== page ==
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1) A robot may not injure a human being or, through inaction, allow a human being to come to harm.
2) A robot must obey orders given it by human beings except where such orders would conflict with the First Law.
3) A robot must protect its own existence as long as such protection does not conflict with the
First or Second Law.
-- Isaac Asimovís Three Laws of Robotics

I, ROBOT ($30) takes the three laws of robotics created by Isaac Asimov and marries them to a very entertaining popcorn type action/science fiction story. Set in to not too distant future, I, ROBOT tells the story of Del Spooner (Will Smith) a homicide detective, with a decided prejudice against mankindís technological convenience- the robots, that have pretty much taken over all the menial tasks that mankind used to do for themselves. While most people see robots as little more than sophisticated appliances, detective Spooner has a definite mistrust of these creations designed to emulate man, even through Spooner knows that the three laws of robotics, which has been hardwired into all robots, renders them utterly benign.

Of course, it is with a little bit of irony that detective Spooner is assigned to the very first potential homicide investigation involving a robot. Even more ironic, is the fact that the victim is Dr. Alfred Lanning (James Cromwell), who is not only a personal friend of Spoonerís, but also the scientist who invented modern robotics. Coming on the eve of the largest robot distribution in the history of the world, political strings are being pulled cover up the fact that a robot may be guilty of murder. As you might expect, Spooner wants no part of the politically motivated cover up, and as the detective digs deeper into the case, he finds evidence of a conspiracy even larger than he could have ever imagined. The cast of I, ROBOT also features Bridget Moynahan, Alan Tudyk, Bruce Greenwood, Adrian Ricard and Chi McBride.

20th Century Fox Home Entertainment has made I, ROBOT available on DVD in a 2.35:1 widescreen presentation that has been enhanced for playback on 16:9 displays. This is a truly excellent looking transfer that delivers a crisp and highly defined image. Colors are vibrant, fully saturated and completely stable, plus flesh tones appear wholly natural. Some sequences have a more subdued color palette, but it all look great. Blacks appear velvety, whites are clean, plus both shadow detail and contrast are both excellent. The film elements used for the transfer are virtually pristine and there is little apparent grain during the presentation. Digital compression artifacts are always very well concealed.

For this release, I, ROBOT comes with 5.1 channel soundtracks in both the Dolby Digital and DTS varieties. Both tracks are terrific and deliver the kind of highly aggressive action movie sound that surround junkies crave. Sound effects are well implemented in the outlying channels and the sound design is very engaging. Fidelity is superb, with the musical component having a lifelike quality and the sound effects coming across in a highly convincing manner. Voices have a warm, natural quality, plus the filmís dialogue is always completely understandable. The bass channel is deep and powerful, when required, and adds weight to the soundtrack at all other times. As for the differences between Dolby Digital and DTS, well, the latter produces a warmer and richer sonic experience, but the former does not disappoint in any way, shape or form. French and Spanish surround tracks are also encoded onto the DVD, as are French and Spanish subtitles.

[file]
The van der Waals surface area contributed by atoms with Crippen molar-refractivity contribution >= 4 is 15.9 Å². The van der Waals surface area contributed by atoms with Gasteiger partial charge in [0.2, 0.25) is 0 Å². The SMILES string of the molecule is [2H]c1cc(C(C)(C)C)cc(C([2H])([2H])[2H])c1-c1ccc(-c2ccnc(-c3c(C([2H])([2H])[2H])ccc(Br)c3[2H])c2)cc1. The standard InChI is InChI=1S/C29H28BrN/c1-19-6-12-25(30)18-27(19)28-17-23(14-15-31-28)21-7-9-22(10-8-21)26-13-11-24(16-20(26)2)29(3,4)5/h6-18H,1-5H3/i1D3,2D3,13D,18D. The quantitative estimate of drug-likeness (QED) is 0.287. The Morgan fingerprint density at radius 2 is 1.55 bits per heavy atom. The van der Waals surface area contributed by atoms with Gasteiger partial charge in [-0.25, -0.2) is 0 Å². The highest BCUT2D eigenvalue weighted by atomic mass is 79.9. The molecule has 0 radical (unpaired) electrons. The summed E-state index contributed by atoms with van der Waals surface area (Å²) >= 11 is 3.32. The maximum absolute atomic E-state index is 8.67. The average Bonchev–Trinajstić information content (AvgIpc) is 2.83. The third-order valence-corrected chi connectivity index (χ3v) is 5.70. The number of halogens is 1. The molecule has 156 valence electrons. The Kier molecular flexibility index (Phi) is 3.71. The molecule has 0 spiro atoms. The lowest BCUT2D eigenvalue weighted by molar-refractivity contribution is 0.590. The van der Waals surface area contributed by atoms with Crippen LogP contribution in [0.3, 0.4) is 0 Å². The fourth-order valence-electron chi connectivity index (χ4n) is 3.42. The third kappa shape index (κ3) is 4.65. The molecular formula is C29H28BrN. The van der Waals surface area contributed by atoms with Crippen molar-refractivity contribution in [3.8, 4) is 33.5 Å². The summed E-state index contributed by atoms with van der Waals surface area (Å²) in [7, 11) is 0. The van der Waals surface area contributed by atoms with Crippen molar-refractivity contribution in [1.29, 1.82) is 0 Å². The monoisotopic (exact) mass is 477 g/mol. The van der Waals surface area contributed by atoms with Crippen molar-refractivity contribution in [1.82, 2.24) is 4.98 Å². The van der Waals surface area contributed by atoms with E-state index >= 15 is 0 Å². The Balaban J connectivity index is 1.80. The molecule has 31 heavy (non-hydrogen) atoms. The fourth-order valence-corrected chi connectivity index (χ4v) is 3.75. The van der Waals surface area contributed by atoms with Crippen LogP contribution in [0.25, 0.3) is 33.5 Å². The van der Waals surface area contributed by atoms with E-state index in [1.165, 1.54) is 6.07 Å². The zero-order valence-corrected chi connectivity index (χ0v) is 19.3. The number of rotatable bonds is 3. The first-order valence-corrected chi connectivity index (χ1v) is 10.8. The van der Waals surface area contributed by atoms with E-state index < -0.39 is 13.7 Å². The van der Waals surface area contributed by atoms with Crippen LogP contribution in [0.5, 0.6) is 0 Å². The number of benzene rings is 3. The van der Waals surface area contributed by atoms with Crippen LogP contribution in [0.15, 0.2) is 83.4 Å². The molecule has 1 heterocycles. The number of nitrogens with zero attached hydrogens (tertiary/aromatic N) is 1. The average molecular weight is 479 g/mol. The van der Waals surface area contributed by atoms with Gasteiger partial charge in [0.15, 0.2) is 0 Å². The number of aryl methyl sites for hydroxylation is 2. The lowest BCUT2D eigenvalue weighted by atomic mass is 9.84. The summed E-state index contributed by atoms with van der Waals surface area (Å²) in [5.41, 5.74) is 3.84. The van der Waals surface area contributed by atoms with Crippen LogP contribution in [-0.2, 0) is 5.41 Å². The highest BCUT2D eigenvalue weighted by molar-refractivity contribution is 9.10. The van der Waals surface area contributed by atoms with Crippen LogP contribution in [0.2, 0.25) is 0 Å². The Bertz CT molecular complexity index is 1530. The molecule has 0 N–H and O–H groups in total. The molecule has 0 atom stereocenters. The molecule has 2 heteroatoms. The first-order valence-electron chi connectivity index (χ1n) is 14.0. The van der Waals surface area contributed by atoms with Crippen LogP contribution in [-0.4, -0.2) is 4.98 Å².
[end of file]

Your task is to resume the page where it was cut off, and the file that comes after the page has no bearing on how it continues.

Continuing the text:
Full motion video, animation and sound serve to enhance the DVD's interactive menus. Through the menus, one has access to standard scene selection and set up features, as well as a few extras. Director Alex Proyas and screenwriter Akiva Goldsman are on hand for a fairly detailed audio commentary, which covers most of the bases in terms of the filmís production. Next up is The Making Of I, Robot, which runs twelve minutes and is your typical PR piece, with a brief look behind-the-scenes, some film clips and a smattering of interviews. A still gallery and bonus trailers close out the supplemental content.

Inspired by the works of Isaac Asimov, I, ROBOT is solid, enjoyable popcorn entertainment for those who enjoy a mix of action and science fiction. As for the widescreen DVD, it looks and sounds fantastic, making it another great disc to feed to oneís home theater system.



I, Robot (Widescreen Edition) (2004)


DVD reviews are Copyright © 2004 THE CINEMA LASER and may not be copied or reprinted without the written consent of the publisher.
THE CINEMA LASER is written, edited and published by Derek M. Germano.



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